Integrated Space and Exploration Technologies Laboratory
The integrated laboratory will focus on two areas of work, exploration technology and spaceflight hardware, while providing opportunities for students to learn and industry to engage.
The exploration area will develop tools for planetary surfaces, including challenging areas of the Earth’s surface such as the Antarctic regions. Fundamental research on granular materials, penetrators, and auger mechanics will be combined with technology development to produce robotic devices to support the exploration of new environments.
The spaceflight theme will seek to create payloads, and ultimately entire spacecraft, for Earth orbit and beyond. With a vacuum chamber, vibration table, clean room, and Helmholtz chamber, we are well equipped to recreate many aspects of the space environment for our researchers and students.
ESA-ESTEC National Testing Facility
The plume-regolith facility conducts research on high-speed and multi-phase flows, gas dynamic phenomena and interactions, most importantly examining how rocket plumes interact with planetary surfaces.
This work is important because landing on another planet will kick up debris, which could in turn damage the spacecraft. Our chamber will allow us to direct simulated rocket exhausts against granular materials, to learn more about this hazard. However, it can also be used to simulate planetary atmospheres, so that we could – for example – work on Mars aircraft, or Titan drones.
The lab has also transonic, supersonic and hypersonic facilities, and shock tubes.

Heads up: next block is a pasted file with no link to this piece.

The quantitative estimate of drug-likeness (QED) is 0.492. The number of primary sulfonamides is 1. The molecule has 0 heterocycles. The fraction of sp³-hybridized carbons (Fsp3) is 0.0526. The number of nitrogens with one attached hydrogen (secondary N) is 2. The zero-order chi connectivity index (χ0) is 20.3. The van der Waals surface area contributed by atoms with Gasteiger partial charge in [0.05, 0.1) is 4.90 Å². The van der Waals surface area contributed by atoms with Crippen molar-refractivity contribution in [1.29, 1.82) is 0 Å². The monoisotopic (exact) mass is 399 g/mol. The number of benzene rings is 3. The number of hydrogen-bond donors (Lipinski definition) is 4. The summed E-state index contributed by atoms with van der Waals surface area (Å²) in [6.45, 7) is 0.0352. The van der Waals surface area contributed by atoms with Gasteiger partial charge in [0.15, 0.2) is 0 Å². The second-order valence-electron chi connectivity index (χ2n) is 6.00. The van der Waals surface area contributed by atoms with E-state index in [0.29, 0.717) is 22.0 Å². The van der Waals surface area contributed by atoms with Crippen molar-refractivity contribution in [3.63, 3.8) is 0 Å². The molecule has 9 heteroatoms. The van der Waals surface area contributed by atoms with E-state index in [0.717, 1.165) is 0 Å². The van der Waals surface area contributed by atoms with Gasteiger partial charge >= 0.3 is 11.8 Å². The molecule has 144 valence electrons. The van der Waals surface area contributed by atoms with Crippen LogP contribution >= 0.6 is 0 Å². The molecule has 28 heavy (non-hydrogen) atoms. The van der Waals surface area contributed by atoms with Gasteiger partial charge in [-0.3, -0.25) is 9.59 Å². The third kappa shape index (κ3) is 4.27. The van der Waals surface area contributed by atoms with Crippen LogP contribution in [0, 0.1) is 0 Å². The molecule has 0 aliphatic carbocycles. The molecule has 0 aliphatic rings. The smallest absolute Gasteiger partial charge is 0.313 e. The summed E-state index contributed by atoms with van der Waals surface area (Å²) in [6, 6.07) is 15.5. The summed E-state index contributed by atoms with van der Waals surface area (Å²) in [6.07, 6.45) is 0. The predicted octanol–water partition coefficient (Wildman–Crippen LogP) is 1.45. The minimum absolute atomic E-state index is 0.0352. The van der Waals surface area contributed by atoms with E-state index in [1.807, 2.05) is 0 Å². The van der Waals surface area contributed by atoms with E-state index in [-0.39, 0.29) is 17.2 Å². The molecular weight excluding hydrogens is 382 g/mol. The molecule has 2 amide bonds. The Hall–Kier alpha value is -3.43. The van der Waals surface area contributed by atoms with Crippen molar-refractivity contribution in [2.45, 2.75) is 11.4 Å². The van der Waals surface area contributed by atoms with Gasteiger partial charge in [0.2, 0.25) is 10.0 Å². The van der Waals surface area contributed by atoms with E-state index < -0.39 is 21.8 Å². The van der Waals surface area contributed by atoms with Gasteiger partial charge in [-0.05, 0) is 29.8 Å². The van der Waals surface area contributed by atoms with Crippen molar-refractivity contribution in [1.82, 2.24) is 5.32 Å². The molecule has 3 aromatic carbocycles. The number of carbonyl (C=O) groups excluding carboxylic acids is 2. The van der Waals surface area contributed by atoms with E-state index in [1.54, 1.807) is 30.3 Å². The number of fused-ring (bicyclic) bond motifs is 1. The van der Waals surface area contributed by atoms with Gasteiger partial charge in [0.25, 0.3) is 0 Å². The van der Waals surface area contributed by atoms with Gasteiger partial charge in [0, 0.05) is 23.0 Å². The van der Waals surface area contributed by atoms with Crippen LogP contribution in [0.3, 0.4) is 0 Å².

Space Optics and Interferometry Cleanroom
The space optics and interferometry cleanroom (ISO class 7, with class 3 laminar flow cabinets) is where precision-aligned, robust, ultra-stable optical components and assemblies for LISA Pathfinder were assembled, integrated, verified and tested. The labs are currently used for the development, construction and testing of space-flight technologies for the ESA-led LISA Mission. For LISA Pathfinder, a gravitational wave detector technology demonstration mission, optical benches were constructed here using the hydroxide catalysis bonding technique to manufacture quasi-monolithic optical components, sub-assemblies and benches. This work required optical components to be aligned and bonded with high precision (<4 micrometre and <10 microradian).
Now, for the larger quantities of optical sub-assemblies required for LISA, this high precision bonding is achieved with an automated alignment and component placement system. Through engagement with these activities, the labs are well equipped to engage in commercial, industrial or aerospace of similar optical assemblies.